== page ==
There is a clear indication of promotion possibilities through the team roles, however you have to really push to be promoted out of the grad program unless you have reached the 2 year mark. Bureaucratic time frames are enforced even though you may be already dong the role and have the responsibilities of the new position.
As I keep progressing my title will rise based on my potential.
Getting your works done on time with the best quality. You will then gain your managers' and everyone else's' trust. Be respectful to everyone regardless of status.
Highly experience based without detailed definition of roles and promotion opportunities.
I'm reasonably happy with promotion possibilities, there's a lot to learn and I'm fairly recognised for my efforts. There is a large experience matrix detailing all requirements to move up the ranks, and I'm working my way through them now.
It can be a bit unpleasant to wait for at least 2 years to be promoted from a grad to an engineer even though you are already demonstrating fluency in the required skills.
Progression is quite clear cut in my team - it means you know what they expect of you before you're promoted and you can formulate a pathway to achieve that.
Promotions are largely self- initiated. Includes discussion of competencies and advancement Opportunities.
Seems to be a reasonable progression, with a defined pathway to promotion based on reasonably tangible outcomes, primarily focused on client-side outcomes rather than technical ability. Technical ability appears to be somewhat neglected in the promotion pathway.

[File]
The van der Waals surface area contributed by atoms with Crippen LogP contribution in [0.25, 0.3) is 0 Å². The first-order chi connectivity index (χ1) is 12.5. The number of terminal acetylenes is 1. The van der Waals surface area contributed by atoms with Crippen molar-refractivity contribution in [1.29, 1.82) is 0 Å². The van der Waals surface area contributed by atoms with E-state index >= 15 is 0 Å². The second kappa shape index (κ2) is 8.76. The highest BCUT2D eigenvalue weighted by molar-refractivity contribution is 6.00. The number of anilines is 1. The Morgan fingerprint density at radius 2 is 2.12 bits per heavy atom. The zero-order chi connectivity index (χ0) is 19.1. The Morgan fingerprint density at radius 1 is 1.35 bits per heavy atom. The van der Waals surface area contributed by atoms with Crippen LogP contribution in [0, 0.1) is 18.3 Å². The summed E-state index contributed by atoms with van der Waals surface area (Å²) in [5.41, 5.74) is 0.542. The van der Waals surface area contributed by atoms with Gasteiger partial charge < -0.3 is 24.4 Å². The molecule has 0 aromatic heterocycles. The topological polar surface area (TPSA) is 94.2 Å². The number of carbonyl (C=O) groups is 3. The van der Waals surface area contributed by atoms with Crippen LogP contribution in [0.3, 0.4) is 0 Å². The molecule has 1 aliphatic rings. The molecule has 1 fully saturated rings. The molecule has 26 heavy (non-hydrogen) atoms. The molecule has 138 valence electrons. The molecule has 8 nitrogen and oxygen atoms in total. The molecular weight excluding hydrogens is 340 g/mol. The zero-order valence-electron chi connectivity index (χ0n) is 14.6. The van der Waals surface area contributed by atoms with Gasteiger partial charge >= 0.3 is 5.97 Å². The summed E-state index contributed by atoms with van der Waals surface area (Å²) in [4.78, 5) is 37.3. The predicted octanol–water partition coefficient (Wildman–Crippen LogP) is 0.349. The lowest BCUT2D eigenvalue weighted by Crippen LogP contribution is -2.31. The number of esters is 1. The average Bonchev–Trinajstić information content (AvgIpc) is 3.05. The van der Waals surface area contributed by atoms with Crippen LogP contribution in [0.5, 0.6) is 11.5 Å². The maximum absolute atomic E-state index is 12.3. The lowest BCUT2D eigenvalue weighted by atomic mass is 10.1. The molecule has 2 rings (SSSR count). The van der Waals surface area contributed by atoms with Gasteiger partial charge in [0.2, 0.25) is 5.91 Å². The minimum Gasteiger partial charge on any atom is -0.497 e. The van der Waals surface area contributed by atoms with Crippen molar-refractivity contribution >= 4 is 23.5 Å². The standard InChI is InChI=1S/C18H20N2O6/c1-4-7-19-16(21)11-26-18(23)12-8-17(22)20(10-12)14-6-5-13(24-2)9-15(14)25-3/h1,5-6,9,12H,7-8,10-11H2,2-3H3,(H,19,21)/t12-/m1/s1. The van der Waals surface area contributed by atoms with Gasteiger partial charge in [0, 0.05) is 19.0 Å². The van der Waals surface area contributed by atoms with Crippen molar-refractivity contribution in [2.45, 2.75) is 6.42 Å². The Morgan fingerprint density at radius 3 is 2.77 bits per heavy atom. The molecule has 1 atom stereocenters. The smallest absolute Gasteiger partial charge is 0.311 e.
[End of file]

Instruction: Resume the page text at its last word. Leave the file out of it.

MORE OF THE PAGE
Seems to move up with experience (i.e. years) rather than openings during earlier phases. Not sure how pay moves up though.
Senior management team knows how to appreciate young professionals work and let you own up the success. They are often open to new ideas and very appreciating. Promotions are highly dependent on your team and project demands. My promotion in particular has been slow but I can understand it due to the current construction market. In geotechnical engineering, there are hardly any skillful geniuses that can get promoted every year and we go by the number of years of experience - just like primary and high school again.
The career progression is well set and out - there are good Opportunities in the future.
The career progression pathway is really clear at WSP - there are a set of success profiles that guide you in what you should be achieving at each level and what you need to do to move up a level
The company tends to offers more to those that are hired in, rather than grown from within. The internal progression is a slow process.
The WSP Success Profiles make it very clear and easy to see what development/skills are necessary for career progression. The skills gained through the diversity of projects will be applicable in whatever I pursue in my career.
There are guides listing the expectations of each position (graduate, professional, senior, etc.). If you can prove that you have ticked those off, you have a case for promotion.
throughout the year (no matter what level you are) you have thrive conversations with your manager to set yearly goals - at the end of the year at the salary chat, these goals are reviewed and career progression is secured. promotions are merit based, not longevity based. but only happen at the end of the year.
Very clear set of metrics that must be achieved to move up the ranks.
WSP has a well-defined criteria for career progression. Promotion is discussed with your direct line manager where you will show that you have met all the necessary criteria required to meet the competency expected of a person with that title.